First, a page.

Wednesday, June 24, 2009

But I didn't do anything

As part of my job, I often receive Word documents or Excel spreadsheets for me to review. These could be timesheets from staff, or drafts of project plans, whatever. Since I use a webmail client at work to do all my mail, clicking on an email attachment automatically downloads the document and opens Word, Excel, or whatever appropriate application. Since it's essentially a document downloaded from the web, Office opens the document in "read only "mode. Office even shows "(Read-Only)" in the title of the window, to remind me that the document cannot be changed.

That part works fine, and it's the same behavior under Linux and Windows. But that's to be expected, since that's how a webmail client works.

The confusing part is when I close the document. Since the document is in "read only" mode, I obviously haven't made any edits to it. Yet every time I close one of these "downloaded from the web" documents, Microsoft Office prompts me if I want to save my changes.

But I haven't made any changes. Because it was in "read only" mode.

That doesn't make any sense to me. Maybe it's that I'm too used to the way Linux and OpenOffice managed files like this. If the document is opened in "read only" mode, then I can view the document, and can even copy a selection (to paste into another document.) When I exit OpenOffice, the window just closes with no complaints.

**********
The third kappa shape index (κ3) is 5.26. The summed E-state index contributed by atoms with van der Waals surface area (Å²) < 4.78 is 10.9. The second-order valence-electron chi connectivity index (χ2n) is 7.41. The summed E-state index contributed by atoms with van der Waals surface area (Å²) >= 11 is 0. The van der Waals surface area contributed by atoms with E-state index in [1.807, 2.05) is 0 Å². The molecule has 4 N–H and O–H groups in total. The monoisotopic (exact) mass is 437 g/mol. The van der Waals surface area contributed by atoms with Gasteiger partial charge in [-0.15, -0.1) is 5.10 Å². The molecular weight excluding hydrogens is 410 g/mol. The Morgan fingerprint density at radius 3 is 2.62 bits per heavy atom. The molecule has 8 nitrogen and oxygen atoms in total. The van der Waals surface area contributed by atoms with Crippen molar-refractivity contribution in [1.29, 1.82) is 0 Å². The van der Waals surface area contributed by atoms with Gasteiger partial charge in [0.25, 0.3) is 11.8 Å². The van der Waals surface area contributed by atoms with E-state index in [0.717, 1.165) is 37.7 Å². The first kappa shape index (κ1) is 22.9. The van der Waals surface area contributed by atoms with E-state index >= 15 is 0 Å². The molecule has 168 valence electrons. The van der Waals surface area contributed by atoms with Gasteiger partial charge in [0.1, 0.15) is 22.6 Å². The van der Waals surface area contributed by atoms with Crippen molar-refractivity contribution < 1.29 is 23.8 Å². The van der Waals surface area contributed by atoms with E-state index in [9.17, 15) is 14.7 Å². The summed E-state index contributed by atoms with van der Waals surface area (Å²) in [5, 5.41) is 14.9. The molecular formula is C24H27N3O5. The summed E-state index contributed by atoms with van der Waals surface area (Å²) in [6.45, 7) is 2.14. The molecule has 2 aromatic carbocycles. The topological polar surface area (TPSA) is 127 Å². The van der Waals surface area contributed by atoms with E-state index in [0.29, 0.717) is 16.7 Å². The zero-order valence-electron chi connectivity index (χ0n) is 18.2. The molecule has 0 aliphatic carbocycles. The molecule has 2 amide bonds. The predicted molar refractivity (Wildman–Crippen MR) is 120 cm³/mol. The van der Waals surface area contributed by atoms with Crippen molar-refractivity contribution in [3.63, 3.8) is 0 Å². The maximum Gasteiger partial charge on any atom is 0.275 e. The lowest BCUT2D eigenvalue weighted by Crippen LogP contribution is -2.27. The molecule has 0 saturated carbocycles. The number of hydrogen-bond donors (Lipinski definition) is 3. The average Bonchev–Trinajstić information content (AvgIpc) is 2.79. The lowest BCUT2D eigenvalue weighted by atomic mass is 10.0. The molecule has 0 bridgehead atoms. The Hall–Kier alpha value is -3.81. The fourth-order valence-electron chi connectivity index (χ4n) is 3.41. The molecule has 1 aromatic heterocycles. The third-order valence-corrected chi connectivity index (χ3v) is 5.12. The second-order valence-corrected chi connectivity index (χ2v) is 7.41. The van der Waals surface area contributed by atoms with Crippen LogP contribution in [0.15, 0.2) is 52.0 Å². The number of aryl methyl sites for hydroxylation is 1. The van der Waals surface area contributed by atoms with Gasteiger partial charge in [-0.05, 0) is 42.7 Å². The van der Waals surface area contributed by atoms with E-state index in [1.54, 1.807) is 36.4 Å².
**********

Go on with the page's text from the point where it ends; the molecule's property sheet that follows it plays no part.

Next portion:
Why can't Microsoft understand that that's the behavior users expect from programs?

4 comments:

  1. Using Outlook 2003, if I view an attachment, a temp file is opened in read-only mode.

    I don't get prompted to save changes, but Word *always* saves Normal.dot without asking. Arrgh.

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  2. I've never noticed that such documents were read only (and have never attempted to alter them), but I've always wondered why Office asks if I want to save changes to a document I've viewed without editing. Always seemed stupid, and is rather annoying, espicially when I had no intention of saving the document in the first place because all I needed to do was view it.

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  3. Oddly, that's the same way vi works when you open a read-only document. If you do happen to make any changes to the document you get an error when you try to quit: 'E37: No write since last change (add ! to override)'

    I think the odd thing about Word here is that I can open a document and not do anything and still get prompted to save my changes. I think Word considers opening the document 'making a change.'

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  4. I suspect that this has to do wiht the fact that a change in the 'FAT' is a change in the document, to Office. Since a document has been opened, it therefore has been changed because the last open date/time stapm has changed.

    Which is stupid, of course.

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